|:HOME:|:BLATHER:|:PAGE 01:|:PAGE 02:|:
Two Thumbs WAY Down!
July 2004

So, my Movie Experience is spotty, but I've managed to collect a list of movies that EVERYONE, it seems, but me, just LOOOOOOOVED. AND I'M NOT GONNA FEEL GUILTY NO MORE! So there! *huff, huff, foot stamp*

Titanic:It's the obvious choice, I'm sure, but remember, when it was in the theatres, no one else would admit that it was 3+ hours and two hundred million dollars and 882 feet of SUCK! No, instead it was all "EPIC!" and "SPECTACTULAR" and "OSCAR!" But every single second of it was heavy-handed and predictable, bolstered by the worst dialogue committed to film (well, until The Phantom Menace and Attack of the Clones). And, pardon the pun, but there was no depth to the film or to the characters. Okay, so Cameron had 'em build a full-scale replica of the Titanic. Wow. That's big, expensive, filmmaking, innit? But it would have been nice if all the spectacular replica stuff had been matched with something even remotely interesting in regards to script.

I got dragged to this movie by The Husband-Type Man, who'd stopped in front of the Megaplex entrance to examine posters, and was curious (and was craving popcorn, which is the way I get dragged to most movies, in fact). Lordy. It was all "Spot the clichés!" time from Scene One. There's the Bohemian artist and the genteel society girl. There's the oppressive and pushy mother and the swarthy, evil fiancé (and we know he's especially dastardly because, ah ha!, he wears more eyeliner than Rose!). The only remotely interesting character was Molly Brown, and she ended up being, like, Jack's cheerleader for one scene before disappearing entirely, her already-meager storyline completely unresolved. Moreover, the action was full-body cliché too. I mean, Rose is distraught and goes running to the ship's prow, ready to throw herself to her death, until sensitive Jack talks her out of it. And I leaned over to THTM and whispered snarkily, "That's where they'll end up when the boat sinks, and one of 'em'll say 'Hey, this is where we first met.'" Yeah. Gee. Or then Rose's mother is all talking about how OPPRESSIVE and DIFFICULT it is to be a woman… while violently lacing up Rose's corset-strings. Geddit?! It's CONFINING to be a woman, JUST LIKE A CORSET! Good GRIEF! People are so dumb that anything less subtle would go over their heads? Really? (Which I guess is why the whole theatre just cracked up with the bit about the Monet and Picasso paintings! Oh, the wit! The irony!)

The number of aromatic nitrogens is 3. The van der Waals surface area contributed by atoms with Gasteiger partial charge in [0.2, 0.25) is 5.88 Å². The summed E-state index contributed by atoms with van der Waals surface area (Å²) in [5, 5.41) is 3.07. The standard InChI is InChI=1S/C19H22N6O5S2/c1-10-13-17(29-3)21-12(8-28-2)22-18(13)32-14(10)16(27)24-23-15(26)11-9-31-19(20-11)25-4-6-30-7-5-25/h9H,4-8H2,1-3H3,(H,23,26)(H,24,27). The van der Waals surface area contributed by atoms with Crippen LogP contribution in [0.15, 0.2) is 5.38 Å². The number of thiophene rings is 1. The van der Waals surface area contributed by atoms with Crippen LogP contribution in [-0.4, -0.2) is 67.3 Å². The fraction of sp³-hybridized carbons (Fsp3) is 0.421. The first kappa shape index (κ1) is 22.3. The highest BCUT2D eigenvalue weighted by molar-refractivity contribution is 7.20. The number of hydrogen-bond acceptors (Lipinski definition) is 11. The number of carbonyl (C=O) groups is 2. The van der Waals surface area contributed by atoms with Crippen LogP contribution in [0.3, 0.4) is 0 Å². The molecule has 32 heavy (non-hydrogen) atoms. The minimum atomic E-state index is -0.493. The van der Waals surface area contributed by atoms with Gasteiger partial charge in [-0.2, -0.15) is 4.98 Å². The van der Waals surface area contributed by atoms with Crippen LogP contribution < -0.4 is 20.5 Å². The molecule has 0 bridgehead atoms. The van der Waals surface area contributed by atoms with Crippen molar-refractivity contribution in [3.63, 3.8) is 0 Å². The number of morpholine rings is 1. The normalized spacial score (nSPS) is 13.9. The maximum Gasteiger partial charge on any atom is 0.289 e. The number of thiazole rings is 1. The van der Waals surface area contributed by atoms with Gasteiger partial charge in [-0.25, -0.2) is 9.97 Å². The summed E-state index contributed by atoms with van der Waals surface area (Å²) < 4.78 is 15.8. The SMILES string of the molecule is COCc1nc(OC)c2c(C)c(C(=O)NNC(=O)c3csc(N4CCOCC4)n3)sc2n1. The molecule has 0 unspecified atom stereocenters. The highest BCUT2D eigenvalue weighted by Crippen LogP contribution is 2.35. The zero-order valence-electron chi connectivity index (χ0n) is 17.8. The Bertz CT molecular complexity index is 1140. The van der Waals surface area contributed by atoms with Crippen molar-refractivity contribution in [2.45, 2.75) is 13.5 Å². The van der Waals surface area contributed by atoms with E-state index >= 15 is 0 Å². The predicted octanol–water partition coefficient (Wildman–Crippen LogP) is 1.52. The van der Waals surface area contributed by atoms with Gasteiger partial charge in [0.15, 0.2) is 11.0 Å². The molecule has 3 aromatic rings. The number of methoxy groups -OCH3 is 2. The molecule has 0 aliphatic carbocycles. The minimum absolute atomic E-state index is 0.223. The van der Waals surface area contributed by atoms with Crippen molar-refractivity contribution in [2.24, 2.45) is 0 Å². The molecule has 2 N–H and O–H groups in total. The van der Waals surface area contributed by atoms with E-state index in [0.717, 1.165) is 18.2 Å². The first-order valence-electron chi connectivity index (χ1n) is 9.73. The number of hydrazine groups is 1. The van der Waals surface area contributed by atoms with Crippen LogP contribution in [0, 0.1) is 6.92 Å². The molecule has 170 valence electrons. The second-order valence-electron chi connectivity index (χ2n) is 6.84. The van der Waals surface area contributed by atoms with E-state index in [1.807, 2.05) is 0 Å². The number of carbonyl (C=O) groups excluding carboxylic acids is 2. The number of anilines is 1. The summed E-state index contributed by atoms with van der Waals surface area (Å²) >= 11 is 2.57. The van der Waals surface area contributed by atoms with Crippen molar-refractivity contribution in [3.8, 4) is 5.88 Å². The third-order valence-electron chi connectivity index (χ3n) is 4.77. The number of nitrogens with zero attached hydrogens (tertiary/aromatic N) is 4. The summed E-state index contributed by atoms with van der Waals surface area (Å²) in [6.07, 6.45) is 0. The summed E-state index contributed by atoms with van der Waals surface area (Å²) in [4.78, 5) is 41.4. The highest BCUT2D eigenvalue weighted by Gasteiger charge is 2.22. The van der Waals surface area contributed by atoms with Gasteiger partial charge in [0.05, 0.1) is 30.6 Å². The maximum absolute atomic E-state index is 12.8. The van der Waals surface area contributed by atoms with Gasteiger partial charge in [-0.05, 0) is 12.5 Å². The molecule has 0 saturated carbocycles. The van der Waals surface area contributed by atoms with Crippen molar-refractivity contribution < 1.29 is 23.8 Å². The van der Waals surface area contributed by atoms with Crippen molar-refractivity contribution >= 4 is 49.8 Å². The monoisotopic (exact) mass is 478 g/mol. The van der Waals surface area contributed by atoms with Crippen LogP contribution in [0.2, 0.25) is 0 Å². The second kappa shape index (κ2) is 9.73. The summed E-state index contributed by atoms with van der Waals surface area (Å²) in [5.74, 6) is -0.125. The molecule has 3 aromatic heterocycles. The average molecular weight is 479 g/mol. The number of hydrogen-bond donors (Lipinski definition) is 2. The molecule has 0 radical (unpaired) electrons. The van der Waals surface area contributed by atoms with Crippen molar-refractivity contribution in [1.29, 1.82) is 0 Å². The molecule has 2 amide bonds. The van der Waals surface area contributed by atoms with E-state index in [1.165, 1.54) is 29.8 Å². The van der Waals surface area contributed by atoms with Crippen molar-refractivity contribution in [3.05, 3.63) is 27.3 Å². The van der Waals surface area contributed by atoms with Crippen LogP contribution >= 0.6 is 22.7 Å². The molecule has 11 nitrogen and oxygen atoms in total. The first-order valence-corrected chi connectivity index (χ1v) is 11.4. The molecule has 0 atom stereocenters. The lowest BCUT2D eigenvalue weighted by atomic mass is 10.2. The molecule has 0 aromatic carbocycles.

What was romantic about Jack and Rose, anyway? It was like Grease, but on a doomed steamer instead of at a hot-rod race or graduation carnival, where the girl has to come down from her high-horse and prove to the boy that she can party with the rest of them and keep it real, dawg. She has to get drunk and spit and fuck and sweat and show her boobies to prove that she's brave, that she's worthy of her man. Romance? For the two or three whole days of their big love affair, Rose and Jack pretty much just giggle and repeat each other's names a zillion times and run around like twerpy 12-year-olds. (For that matter, Leo LOOKS like a twerpy 12-year-old!) And we're supposed to believe that this twee 3-day "romance" had more of an impact than her marriage of how many decades…? Oh, excuse me, I forgot: soulmates!

And what about these multi-million-dollar special effects…? The falling bodies and green-blue corpses looked so fakey GCI that it was nearly impossible to muster up any real horror for the actual lives lost.

To make it worse, Cameron just left a whole pile of things unexplained. What happens to Rose's mother and erstwhile fiancé after Titanic? Rose's mother never saw her daughter's picture in newspapers, never saw the movies Rose acted in or nothing? Never tried to find out what happened to her own DAUGHTER, for pity's sake? Swarthy Eyeliner Guy never did either, before he croaked (especially when the necklace was in the pocket of the jacket he gave to Rose)? And what about Molly Brown; they couldn't show or mention anything about her remarkable life? I suppose the framework plot with Old Lady Rose had potential to be interesting, but even that blew. I mean, wow… at the end… how (*rimshot*) DEEP! Does Old Rose die, or is she just dreaming?! Isn't ambiguity RAD? *eye roll* Of course, the whole movie is Symbolism and Irony for Retards, what with the stars showing the pattern of the stupid heart-necklace, and Jack still having the handcuffs on when he dies, and roses and dolls and art objects and flying- But then again, when the director of a movie that is ostensibly about the hubristic foibles of human arrogance re: making things then proceeds to declare himself "King of the World!" after winning an Oscar without blink or blush, one can only assume that he's wading in the shallow end of the irony and symbolism pool, along with all the 13-year-old fans of the movie.

And, all the more, the movie that I saw the week after Titanic was The Godfather. From one directorial extreme to the other, man. Jayzuz.